Tactical Deconstruction: BSC Young Boys 1-4 Everton

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Teams and Tactics

Roberto Martinez made two changes to the side which narrowly lost to Chelsea last week with Kevin Mirallas coming in for Aaron Lennon on the right flank and James McCarthy replacing Mo Besic in midfield. The BSC Young Boys side was pretty much as we thought, with the only slight surprise being Sutter’s replacement by Hadergjonaj at right back for the home side. Both sides were pretty much 4-2-3-1 from the start.

First Half

From the off Everton were superb. The pitch perhaps played its part in making the ball zip a bit quicker, but  this was secondary to Everton’s brave attacking play that was characterised by quick counters from Barkley, Mirallas and Lukaku, all of whom had the beating of their markers 1v1.

After 10 minutes Everton could have had already been 3 goals to the good with  Lukaku (2) and Barkley all denied by  the impressive Mvogo, however in true Everton style the toffees contrived to find themselves a goal down as Young Boys scored with their first shot of the game.

After Coleman had conceded possession via a miscued cross into the Young Boys box the home side broke down our right side through Nuzzolo. When the ball was worked inside to one time Everton target Guillaume Hoarau  20 yards from goal, Phil Jagielka should perhaps have shifted the French unit onto his weaker foot but instead let him take aim and curl a lovely right footed effort over Howard’s outstretched left hand with the keeper perhaps too far off his line.

Despite the goal Everton were by far the better side at this point.

Due to the massive pace advantage we had over the home side in their final third, Young Boys were dropping off to the edge of their own box when we won the ball back which meant there was bags of room for us to manoeuvre  in between their defence and midfield lines.  Barry, Barkley and Naismith were the chief beneficiaries, creating plenty of overloads predominantly down Young Boys  right side.

Lukaku was having more joy in the air than usual, possibly due to Young Boys weak as piss centre back duo dropping off him so much. Having gone close with an earlier header from Oviedo’s cross,  a double take was then duly dispatched by the Belgian with Gareth Barry, who was majestic throughout, the creator from the left flank with a lovely left footed delivery.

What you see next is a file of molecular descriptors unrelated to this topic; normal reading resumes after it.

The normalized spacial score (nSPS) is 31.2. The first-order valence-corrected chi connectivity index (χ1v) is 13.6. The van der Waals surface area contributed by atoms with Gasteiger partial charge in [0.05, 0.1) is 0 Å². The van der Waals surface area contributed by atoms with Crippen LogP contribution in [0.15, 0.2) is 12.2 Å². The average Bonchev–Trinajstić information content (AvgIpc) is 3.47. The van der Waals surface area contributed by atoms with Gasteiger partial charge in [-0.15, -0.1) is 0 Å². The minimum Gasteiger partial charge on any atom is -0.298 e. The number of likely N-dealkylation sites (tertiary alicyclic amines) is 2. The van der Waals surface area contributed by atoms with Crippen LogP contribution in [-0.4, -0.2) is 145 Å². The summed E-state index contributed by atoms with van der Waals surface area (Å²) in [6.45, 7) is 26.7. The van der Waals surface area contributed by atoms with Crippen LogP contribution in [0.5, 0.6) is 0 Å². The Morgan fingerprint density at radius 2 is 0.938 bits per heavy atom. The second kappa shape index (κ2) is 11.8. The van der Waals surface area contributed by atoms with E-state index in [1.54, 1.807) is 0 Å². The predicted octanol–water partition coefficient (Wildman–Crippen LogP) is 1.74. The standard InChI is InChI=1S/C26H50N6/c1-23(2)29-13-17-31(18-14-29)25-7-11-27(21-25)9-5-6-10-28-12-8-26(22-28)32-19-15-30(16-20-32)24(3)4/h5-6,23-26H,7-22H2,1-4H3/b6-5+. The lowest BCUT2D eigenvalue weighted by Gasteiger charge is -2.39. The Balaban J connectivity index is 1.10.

Everton’s control at this point was total, dominating possession to the tune of 70%+ and the second goal arrived 4 minutes later. It followed a  slick 20+ pass move which had Young Boys defensive shape ‘ragged all over the place’ to coin a tactical soccer term. The move culminated in Naismith and Barkley – who dovetailed beautifully throughout the first half – playing an exquisite one two in the Young Boys box that ended with the relentless jocko drilling the ball across Mvogo for  Coleman to tap in at the far post.

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Naismith was having a monster of game, surpassing even his usual gritty standards by winning free kicks aplenty and generally running his tripe out for the cause. His defensive header from a BSC corner would set us on our way to goal number three just before the break in another rapid, quick fire counter. With Young Boys back peddling, Oviedo played a sumptuous back heel to the marauding  – don’t adjust your set – Gareth Barry, whose centre was tapped home by Lukaku.

With the home side in meltdown, further misery almost arrived at their door just prior to half time. Another  counter charge, this time led by Barkley, ended with Mirallas going clear however the Belgian forward was for once out muscled, meaning we went in 3-1 up at the interval.

Second Half

The second period developed as per the first with Young Boys again trying to pepper us with crosses from Steffen down our right side, presumably in the hope that Hoarau could make something from the first or second ball. The approach yielded minimal gains.

As with the first half, Everton’s  counters were relentless and on 58 minutes another break – again triggered by a Naismith header from inside his own box – ended in Barkley rolling in Lukaku to clip a great finish over Mvogo for goal #4.

Lukaku had 3 further great chances after this with Coleman, Barry and Garbutt all putting superb balls into the box for him to feed off, however on each occasion the forward’s finishing wasn’t as ruthless as it was earlier in the game. That shouldn’t detract from his display, though, as he had  a highly impressive 7 shots on target – the best return of his Everton career.

The only sour note was the red card for Stones for a professional foul on Hoarau following poor concentration from the youngster. The tussle with the big Frenchman will serve as a good lesson for Stones, who struggled all night against a player who is in essence a glittery Kevin Davies.

Young Boys threw on another striker and went more direct after the red card, but the switch was to prove futile.

Martinez went 4-3-2 with Barkley and Naismith moving inside to join Barry to clog up midfield with Lukaku and Mirallas left up front for quick breaks. The move was a wise one as the Blues still managed to control the game even with a man less, to the tune of 55% of possession in the final 20 minutes.

In summary this was an ace, end to end game between two sides committed to attack. We finally seem to have found the balance  between keeping things tight and looking a genuine threat in the final third – an equilibrium that has eluded us for most of the season. With key players seemingly coming back into form and a decent run of fixtures ahead of us it sets things up nicely for the last few months of the season.

Up the toffees!

EB

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